Professional services firm Deloitte has changed its selection process so recruiters do not know where candidates went to school or university.
It hopes to prevent "unconscious bias" and tap a more diverse "talent pool".
For next year's recruitment round for 1,500 graduates and school leavers, an algorithm will consider "contextual" information alongside academic results.
It will take into account disadvantages such as attending an under-performing school or coming from a deprived area.
As an example, Deloitte says an applicant getting three B grades at A-level could be seen as "exceptional" if the average for their school was three D grades.
There will be a "university-blind" approach to selection, so that the name of the university attended will not be known.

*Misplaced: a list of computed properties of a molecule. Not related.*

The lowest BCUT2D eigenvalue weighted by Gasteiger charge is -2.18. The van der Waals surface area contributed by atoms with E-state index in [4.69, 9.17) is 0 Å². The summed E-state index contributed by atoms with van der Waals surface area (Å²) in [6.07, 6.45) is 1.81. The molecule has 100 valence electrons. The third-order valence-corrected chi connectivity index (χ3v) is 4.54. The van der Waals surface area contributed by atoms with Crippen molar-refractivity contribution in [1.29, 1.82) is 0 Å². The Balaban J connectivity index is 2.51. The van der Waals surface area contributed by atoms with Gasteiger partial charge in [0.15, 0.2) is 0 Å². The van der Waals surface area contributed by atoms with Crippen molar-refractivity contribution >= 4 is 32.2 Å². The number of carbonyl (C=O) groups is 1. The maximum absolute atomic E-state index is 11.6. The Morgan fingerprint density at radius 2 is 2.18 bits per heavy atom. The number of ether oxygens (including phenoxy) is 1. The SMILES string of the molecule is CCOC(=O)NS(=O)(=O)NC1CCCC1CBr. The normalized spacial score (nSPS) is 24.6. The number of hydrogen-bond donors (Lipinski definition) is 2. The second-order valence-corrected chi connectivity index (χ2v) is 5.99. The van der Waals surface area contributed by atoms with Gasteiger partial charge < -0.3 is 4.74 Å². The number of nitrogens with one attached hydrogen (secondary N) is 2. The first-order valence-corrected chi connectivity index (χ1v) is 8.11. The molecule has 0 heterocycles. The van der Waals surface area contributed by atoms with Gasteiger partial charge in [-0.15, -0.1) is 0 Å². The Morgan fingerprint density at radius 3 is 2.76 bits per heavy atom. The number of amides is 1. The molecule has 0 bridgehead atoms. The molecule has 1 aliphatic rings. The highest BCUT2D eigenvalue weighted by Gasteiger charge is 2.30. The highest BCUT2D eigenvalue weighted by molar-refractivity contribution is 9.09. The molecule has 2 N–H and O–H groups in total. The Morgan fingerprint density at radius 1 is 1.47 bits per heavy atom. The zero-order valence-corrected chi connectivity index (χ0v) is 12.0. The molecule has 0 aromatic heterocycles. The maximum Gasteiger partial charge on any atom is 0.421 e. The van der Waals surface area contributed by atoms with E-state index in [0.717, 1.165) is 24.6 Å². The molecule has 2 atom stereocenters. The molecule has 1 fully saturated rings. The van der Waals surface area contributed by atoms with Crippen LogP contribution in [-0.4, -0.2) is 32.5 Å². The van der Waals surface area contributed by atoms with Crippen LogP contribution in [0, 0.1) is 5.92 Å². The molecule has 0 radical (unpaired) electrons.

The aim is to find students with "potential" and to prevent the recruitment process producing an intake from a narrow range of universities and social backgrounds.
"Improving social mobility is one of the UK's biggest challenges," said David Sproul, senior partner and chief executive of Deloitte UK.
But Mr Sproul said there was also a "business imperative", as firms needed "to hire people who think and innovate differently, come from a variety of backgrounds and bring a range of perspectives".
The move by Deloitte is the latest in a wave of changes by graduate recruiters wanting to look beyond academic results.
Ernst and Young has scrapped a requirement for school leavers to have the equivalent of three B grades at A-level or graduates to have an upper second class degree.
The accountancy firm will remove all academic and education details from its application process.
PricewaterhouseCoopers earlier this year also announced that it would stop using A-levels grades as a threshold for selecting graduate recruits.